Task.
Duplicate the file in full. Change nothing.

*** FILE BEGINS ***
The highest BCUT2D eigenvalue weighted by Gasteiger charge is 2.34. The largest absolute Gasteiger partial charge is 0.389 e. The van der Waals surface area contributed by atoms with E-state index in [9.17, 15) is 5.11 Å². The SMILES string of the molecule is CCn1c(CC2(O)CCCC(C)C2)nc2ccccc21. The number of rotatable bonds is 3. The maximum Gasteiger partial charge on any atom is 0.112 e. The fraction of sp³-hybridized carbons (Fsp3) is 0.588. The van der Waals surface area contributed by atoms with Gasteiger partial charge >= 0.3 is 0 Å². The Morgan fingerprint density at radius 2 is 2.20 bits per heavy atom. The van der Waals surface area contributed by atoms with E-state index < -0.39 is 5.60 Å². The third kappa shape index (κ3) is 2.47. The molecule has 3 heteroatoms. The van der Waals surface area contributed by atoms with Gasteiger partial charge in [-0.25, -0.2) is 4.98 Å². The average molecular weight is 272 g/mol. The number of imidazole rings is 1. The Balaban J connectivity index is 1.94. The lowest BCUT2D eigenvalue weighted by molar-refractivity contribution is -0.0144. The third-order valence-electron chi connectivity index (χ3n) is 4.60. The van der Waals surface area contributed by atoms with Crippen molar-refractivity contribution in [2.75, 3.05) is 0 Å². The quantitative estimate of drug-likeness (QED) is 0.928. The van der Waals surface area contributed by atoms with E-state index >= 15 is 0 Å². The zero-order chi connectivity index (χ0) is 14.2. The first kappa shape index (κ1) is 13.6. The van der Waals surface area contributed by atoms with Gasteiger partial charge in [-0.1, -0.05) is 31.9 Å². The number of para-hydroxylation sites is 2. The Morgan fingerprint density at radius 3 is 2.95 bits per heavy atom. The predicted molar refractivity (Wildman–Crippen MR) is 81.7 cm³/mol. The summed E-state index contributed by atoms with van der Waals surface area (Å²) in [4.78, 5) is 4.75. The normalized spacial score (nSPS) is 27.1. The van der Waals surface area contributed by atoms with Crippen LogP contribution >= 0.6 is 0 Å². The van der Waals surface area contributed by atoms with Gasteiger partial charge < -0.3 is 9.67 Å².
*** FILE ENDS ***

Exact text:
The highest BCUT2D eigenvalue weighted by Gasteiger charge is 2.34. The largest absolute Gasteiger partial charge is 0.389 e. The van der Waals surface area contributed by atoms with E-state index in [9.17, 15) is 5.11 Å². The SMILES string of the molecule is CCn1c(CC2(O)CCCC(C)C2)nc2ccccc21. The number of rotatable bonds is 3. The maximum Gasteiger partial charge on any atom is 0.112 e. The fraction of sp³-hybridized carbons (Fsp3) is 0.588. The van der Waals surface area contributed by atoms with Gasteiger partial charge >= 0.3 is 0 Å². The Morgan fingerprint density at radius 2 is 2.20 bits per heavy atom. The van der Waals surface area contributed by atoms with E-state index < -0.39 is 5.60 Å². The third kappa shape index (κ3) is 2.47. The molecule has 3 heteroatoms. The van der Waals surface area contributed by atoms with Gasteiger partial charge in [-0.25, -0.2) is 4.98 Å². The average molecular weight is 272 g/mol. The number of imidazole rings is 1. The Balaban J connectivity index is 1.94. The lowest BCUT2D eigenvalue weighted by molar-refractivity contribution is -0.0144. The third-order valence-electron chi connectivity index (χ3n) is 4.60. The van der Waals surface area contributed by atoms with Crippen molar-refractivity contribution in [2.75, 3.05) is 0 Å². The quantitative estimate of drug-likeness (QED) is 0.928. The van der Waals surface area contributed by atoms with E-state index >= 15 is 0 Å². The zero-order chi connectivity index (χ0) is 14.2. The first kappa shape index (κ1) is 13.6. The van der Waals surface area contributed by atoms with Gasteiger partial charge in [-0.1, -0.05) is 31.9 Å². The number of para-hydroxylation sites is 2. The Morgan fingerprint density at radius 3 is 2.95 bits per heavy atom. The predicted molar refractivity (Wildman–Crippen MR) is 81.7 cm³/mol. The summed E-state index contributed by atoms with van der Waals surface area (Å²) in [4.78, 5) is 4.75. The normalized spacial score (nSPS) is 27.1. The van der Waals surface area contributed by atoms with Crippen LogP contribution >= 0.6 is 0 Å². The van der Waals surface area contributed by atoms with Gasteiger partial charge < -0.3 is 9.67 Å².